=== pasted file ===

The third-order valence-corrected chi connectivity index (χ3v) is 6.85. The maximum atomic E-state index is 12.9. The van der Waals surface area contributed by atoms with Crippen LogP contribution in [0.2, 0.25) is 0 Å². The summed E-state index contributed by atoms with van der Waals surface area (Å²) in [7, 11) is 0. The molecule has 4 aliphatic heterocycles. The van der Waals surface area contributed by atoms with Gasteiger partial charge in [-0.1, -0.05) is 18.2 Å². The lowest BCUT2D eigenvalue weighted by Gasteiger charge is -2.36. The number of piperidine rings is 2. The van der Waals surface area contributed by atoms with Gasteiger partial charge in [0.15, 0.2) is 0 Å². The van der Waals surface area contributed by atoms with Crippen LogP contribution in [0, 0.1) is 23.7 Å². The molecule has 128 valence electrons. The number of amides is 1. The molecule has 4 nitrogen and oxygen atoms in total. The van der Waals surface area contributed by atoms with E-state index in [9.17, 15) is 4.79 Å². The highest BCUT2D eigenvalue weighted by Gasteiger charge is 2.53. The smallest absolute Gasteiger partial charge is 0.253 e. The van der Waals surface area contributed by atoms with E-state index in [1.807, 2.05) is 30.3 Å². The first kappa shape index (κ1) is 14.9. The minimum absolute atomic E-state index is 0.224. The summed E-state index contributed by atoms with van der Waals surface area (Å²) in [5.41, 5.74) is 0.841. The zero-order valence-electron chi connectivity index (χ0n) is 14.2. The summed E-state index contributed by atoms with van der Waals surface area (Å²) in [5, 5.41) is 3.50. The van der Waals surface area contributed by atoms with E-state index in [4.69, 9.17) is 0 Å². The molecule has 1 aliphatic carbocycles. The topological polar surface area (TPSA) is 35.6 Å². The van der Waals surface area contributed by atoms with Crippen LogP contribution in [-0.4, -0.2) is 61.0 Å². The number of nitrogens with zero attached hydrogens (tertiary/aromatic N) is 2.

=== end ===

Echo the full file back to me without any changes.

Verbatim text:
The third-order valence-corrected chi connectivity index (χ3v) is 6.85. The maximum atomic E-state index is 12.9. The van der Waals surface area contributed by atoms with Crippen LogP contribution in [0.2, 0.25) is 0 Å². The summed E-state index contributed by atoms with van der Waals surface area (Å²) in [7, 11) is 0. The molecule has 4 aliphatic heterocycles. The van der Waals surface area contributed by atoms with Gasteiger partial charge in [-0.1, -0.05) is 18.2 Å². The lowest BCUT2D eigenvalue weighted by Gasteiger charge is -2.36. The number of piperidine rings is 2. The van der Waals surface area contributed by atoms with Gasteiger partial charge in [0.15, 0.2) is 0 Å². The van der Waals surface area contributed by atoms with Crippen LogP contribution in [0, 0.1) is 23.7 Å². The molecule has 128 valence electrons. The number of amides is 1. The molecule has 4 nitrogen and oxygen atoms in total. The van der Waals surface area contributed by atoms with E-state index in [9.17, 15) is 4.79 Å². The highest BCUT2D eigenvalue weighted by Gasteiger charge is 2.53. The smallest absolute Gasteiger partial charge is 0.253 e. The van der Waals surface area contributed by atoms with E-state index in [1.807, 2.05) is 30.3 Å². The first kappa shape index (κ1) is 14.9. The minimum absolute atomic E-state index is 0.224. The summed E-state index contributed by atoms with van der Waals surface area (Å²) in [5.41, 5.74) is 0.841. The zero-order valence-electron chi connectivity index (χ0n) is 14.2. The summed E-state index contributed by atoms with van der Waals surface area (Å²) in [5, 5.41) is 3.50. The van der Waals surface area contributed by atoms with E-state index in [4.69, 9.17) is 0 Å². The molecule has 1 aliphatic carbocycles. The topological polar surface area (TPSA) is 35.6 Å². The van der Waals surface area contributed by atoms with Crippen LogP contribution in [-0.4, -0.2) is 61.0 Å². The number of nitrogens with zero attached hydrogens (tertiary/aromatic N) is 2.